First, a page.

Oren Lewin is the senior vice president of marketing and strategy at WX Brands, a global supplier of private-label wines, beers, and spirits. He estimates that the private-label wine market in the U.S. has doubled since 2012, now making up 8 percent to 10 percent of domestic sales. But it has plenty of room for growth: Lewin says the private-label sector is approaching 30 percent in the U.K., and Brian Sharoff, the president of the Private Label Manufacturers Association, says it has reached 50 percent in some European markets.
Since the category “private label” also includes what insiders like Lewin call de-linked brands—brands that consumers don’t know are private labels—the sector is difficult to quantify. “Many of the labels that are exclusive to retailers aren’t coded that way,” explains Lewin. Examples of “de-linked” private-label wines are Acronym and Parker Estates (both sold only at Kroger stores), and Animist, Criterion, Wine Farmer, and Songbird Cellars (four of Whole Foods’ private labels). Furthermore, some retailers don’t report all of their exclusive private-label sales data to Nielsen, which tracks U.S. wine sales. Danny Brager, Nielsen’s senior vice president for beverage alcohol practice, says he’s not confident about the overall size of the private-label segment of the wine category quite yet. “We’re actually trying to gather further input from various suppliers so that we can do a more comprehensive job in measuring this segment,” he said via email, “but we’re not there yet.”
Higher-than-average margins is one reason retailers have ratcheted up their private-label offerings. But having an identifiable private label (like Kirkland Signature) also allows a company to charge whatever it can. “A national brand [a brand that is available for purchase at many retail outlets] forces retailers to be more competitive on their pricing,” explains Lewin. “With a private-label product, no one else carries it. There is no competitive pricing,” which increases the overall profitability of the category.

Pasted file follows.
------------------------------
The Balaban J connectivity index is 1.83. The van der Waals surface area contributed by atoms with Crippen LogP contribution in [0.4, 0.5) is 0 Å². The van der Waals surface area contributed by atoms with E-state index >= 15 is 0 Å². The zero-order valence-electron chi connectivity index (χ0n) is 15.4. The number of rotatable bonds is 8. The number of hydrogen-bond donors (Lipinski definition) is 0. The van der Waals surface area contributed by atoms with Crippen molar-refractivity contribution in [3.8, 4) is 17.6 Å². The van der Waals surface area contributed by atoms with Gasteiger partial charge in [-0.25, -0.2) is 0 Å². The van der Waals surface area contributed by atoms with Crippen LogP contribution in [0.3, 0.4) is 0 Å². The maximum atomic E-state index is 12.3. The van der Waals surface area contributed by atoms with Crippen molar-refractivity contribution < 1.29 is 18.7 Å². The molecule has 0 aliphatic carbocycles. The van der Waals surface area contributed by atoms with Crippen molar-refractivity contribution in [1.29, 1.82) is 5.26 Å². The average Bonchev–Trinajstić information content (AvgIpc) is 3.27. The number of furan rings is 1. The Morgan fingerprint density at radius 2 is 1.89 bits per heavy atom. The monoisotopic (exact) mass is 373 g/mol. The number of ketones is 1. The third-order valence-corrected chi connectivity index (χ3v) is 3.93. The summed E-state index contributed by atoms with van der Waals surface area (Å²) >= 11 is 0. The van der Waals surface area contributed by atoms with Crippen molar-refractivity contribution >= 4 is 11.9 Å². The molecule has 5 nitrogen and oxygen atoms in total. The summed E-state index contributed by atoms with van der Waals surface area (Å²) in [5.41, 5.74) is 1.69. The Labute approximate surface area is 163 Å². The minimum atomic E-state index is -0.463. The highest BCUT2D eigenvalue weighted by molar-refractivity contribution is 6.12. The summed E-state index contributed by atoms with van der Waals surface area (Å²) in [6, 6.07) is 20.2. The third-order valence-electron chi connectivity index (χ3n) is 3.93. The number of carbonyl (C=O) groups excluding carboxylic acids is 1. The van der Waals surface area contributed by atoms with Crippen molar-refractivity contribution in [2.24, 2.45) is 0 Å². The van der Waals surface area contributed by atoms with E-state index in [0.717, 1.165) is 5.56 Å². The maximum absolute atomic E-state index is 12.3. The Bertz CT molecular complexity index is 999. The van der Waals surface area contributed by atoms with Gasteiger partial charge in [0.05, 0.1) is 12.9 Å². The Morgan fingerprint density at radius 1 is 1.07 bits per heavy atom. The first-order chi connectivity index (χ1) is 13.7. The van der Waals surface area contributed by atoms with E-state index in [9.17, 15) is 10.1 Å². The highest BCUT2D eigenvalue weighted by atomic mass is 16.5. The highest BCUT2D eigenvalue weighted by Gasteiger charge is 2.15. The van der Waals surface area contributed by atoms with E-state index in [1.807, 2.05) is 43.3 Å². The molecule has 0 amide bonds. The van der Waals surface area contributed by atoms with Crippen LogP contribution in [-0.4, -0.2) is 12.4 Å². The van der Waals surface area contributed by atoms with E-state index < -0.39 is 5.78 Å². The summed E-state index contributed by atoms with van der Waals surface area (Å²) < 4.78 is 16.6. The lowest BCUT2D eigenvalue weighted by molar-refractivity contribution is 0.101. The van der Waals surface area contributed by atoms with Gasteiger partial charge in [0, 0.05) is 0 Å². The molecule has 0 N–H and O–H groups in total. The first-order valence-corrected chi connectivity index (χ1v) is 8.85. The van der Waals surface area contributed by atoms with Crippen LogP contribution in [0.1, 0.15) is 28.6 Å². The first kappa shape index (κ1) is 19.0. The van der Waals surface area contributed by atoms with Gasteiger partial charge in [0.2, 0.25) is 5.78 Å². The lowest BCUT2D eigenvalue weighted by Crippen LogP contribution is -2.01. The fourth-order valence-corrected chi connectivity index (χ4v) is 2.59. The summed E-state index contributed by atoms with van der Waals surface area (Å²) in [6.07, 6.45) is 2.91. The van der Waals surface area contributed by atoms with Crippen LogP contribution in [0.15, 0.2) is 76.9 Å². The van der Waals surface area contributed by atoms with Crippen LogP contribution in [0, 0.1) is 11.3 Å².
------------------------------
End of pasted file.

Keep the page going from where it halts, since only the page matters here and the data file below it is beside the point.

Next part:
WX Brands, which was founded in 1999 as WineryExchange, made the original Kirkland wine for Costco. Today, WX has nine full-time winemakers on staff: six in California, two in Europe, and one in New Zealand. The company has its own bottling facility in Sonoma County, but it also makes wine at wineries around the world. Big-box wine buyers often get involved in making these private-label wines, says Lewin. And they have varying degrees of sophistication and expertise. “At one of our retailers, the buyer is a master sommelier,” Lewin says. Last year, WX Brands sent him 150 samples to taste.
What’s in It for Winemakers?
Why do winemakers sell their wine under a private label? First, big-box retailers ensure them a built-in clientele and the kind of volume they might never achieve under their own branded label. Second, because the winemaker doesn’t have to engage in marketing and promotion, margins will be higher, even if the price point is lower. Producing a private label for a retailer may also be a smart way to start a lucrative long-term business relationship. “Retailers don’t see it as an advantage to have your brand, which could be somewhere else,” said Paco Pulido, the export manager of Bodegas San Valero in Carineña, Spain. “Sometimes it’s easier to start doing business with them that way—by offering a private label.” Pulido, whose team of winemakers in Spain produce over 2.5 million cases of wine a year, says some chains have approached him, looking for a particular price point or country of origin. In the U.S., 90 percent of the wine he sells is some version of private label, leaving only 10 percent sold under his Bodegas San Valero name.